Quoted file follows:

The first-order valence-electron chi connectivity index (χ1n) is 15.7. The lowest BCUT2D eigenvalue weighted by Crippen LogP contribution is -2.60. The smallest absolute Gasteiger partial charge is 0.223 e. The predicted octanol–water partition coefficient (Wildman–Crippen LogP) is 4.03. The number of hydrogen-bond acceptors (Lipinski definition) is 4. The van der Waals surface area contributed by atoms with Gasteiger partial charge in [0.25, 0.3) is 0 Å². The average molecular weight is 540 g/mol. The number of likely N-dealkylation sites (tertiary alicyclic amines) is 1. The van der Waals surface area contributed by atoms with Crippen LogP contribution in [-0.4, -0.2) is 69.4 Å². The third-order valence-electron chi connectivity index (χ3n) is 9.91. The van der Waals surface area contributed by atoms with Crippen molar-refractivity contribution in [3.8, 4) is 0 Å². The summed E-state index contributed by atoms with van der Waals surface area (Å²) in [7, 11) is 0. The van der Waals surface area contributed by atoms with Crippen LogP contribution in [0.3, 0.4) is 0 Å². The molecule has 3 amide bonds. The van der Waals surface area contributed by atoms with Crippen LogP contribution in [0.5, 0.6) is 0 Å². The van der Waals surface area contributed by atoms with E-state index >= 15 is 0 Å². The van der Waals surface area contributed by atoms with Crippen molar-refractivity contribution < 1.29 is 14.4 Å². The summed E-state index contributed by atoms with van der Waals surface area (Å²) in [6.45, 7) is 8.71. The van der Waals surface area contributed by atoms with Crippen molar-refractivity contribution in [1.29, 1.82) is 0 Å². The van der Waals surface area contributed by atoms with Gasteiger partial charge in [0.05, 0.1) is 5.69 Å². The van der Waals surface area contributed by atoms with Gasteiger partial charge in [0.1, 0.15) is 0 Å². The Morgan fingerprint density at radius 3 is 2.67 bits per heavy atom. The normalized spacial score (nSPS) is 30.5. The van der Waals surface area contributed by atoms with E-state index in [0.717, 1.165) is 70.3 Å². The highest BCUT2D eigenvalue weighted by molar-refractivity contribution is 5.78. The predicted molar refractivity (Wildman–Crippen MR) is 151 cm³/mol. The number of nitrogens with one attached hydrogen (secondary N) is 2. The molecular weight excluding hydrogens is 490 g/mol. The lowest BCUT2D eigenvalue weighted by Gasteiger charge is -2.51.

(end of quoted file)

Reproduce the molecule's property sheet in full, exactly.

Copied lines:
The first-order valence-electron chi connectivity index (χ1n) is 15.7. The lowest BCUT2D eigenvalue weighted by Crippen LogP contribution is -2.60. The smallest absolute Gasteiger partial charge is 0.223 e. The predicted octanol–water partition coefficient (Wildman–Crippen LogP) is 4.03. The number of hydrogen-bond acceptors (Lipinski definition) is 4. The van der Waals surface area contributed by atoms with Gasteiger partial charge in [0.25, 0.3) is 0 Å². The average molecular weight is 540 g/mol. The number of likely N-dealkylation sites (tertiary alicyclic amines) is 1. The van der Waals surface area contributed by atoms with Crippen LogP contribution in [-0.4, -0.2) is 69.4 Å². The third-order valence-electron chi connectivity index (χ3n) is 9.91. The van der Waals surface area contributed by atoms with Crippen molar-refractivity contribution in [3.8, 4) is 0 Å². The summed E-state index contributed by atoms with van der Waals surface area (Å²) in [7, 11) is 0. The van der Waals surface area contributed by atoms with Crippen LogP contribution in [0.3, 0.4) is 0 Å². The molecule has 3 amide bonds. The van der Waals surface area contributed by atoms with Crippen LogP contribution in [0.5, 0.6) is 0 Å². The van der Waals surface area contributed by atoms with E-state index >= 15 is 0 Å². The van der Waals surface area contributed by atoms with Crippen molar-refractivity contribution < 1.29 is 14.4 Å². The summed E-state index contributed by atoms with van der Waals surface area (Å²) in [6.45, 7) is 8.71. The van der Waals surface area contributed by atoms with Crippen molar-refractivity contribution in [1.29, 1.82) is 0 Å². The van der Waals surface area contributed by atoms with Gasteiger partial charge in [0.05, 0.1) is 5.69 Å². The van der Waals surface area contributed by atoms with Gasteiger partial charge in [0.1, 0.15) is 0 Å². The Morgan fingerprint density at radius 3 is 2.67 bits per heavy atom. The normalized spacial score (nSPS) is 30.5. The van der Waals surface area contributed by atoms with E-state index in [0.717, 1.165) is 70.3 Å². The highest BCUT2D eigenvalue weighted by molar-refractivity contribution is 5.78. The predicted molar refractivity (Wildman–Crippen MR) is 151 cm³/mol. The number of nitrogens with one attached hydrogen (secondary N) is 2. The molecular weight excluding hydrogens is 490 g/mol. The lowest BCUT2D eigenvalue weighted by Gasteiger charge is -2.51.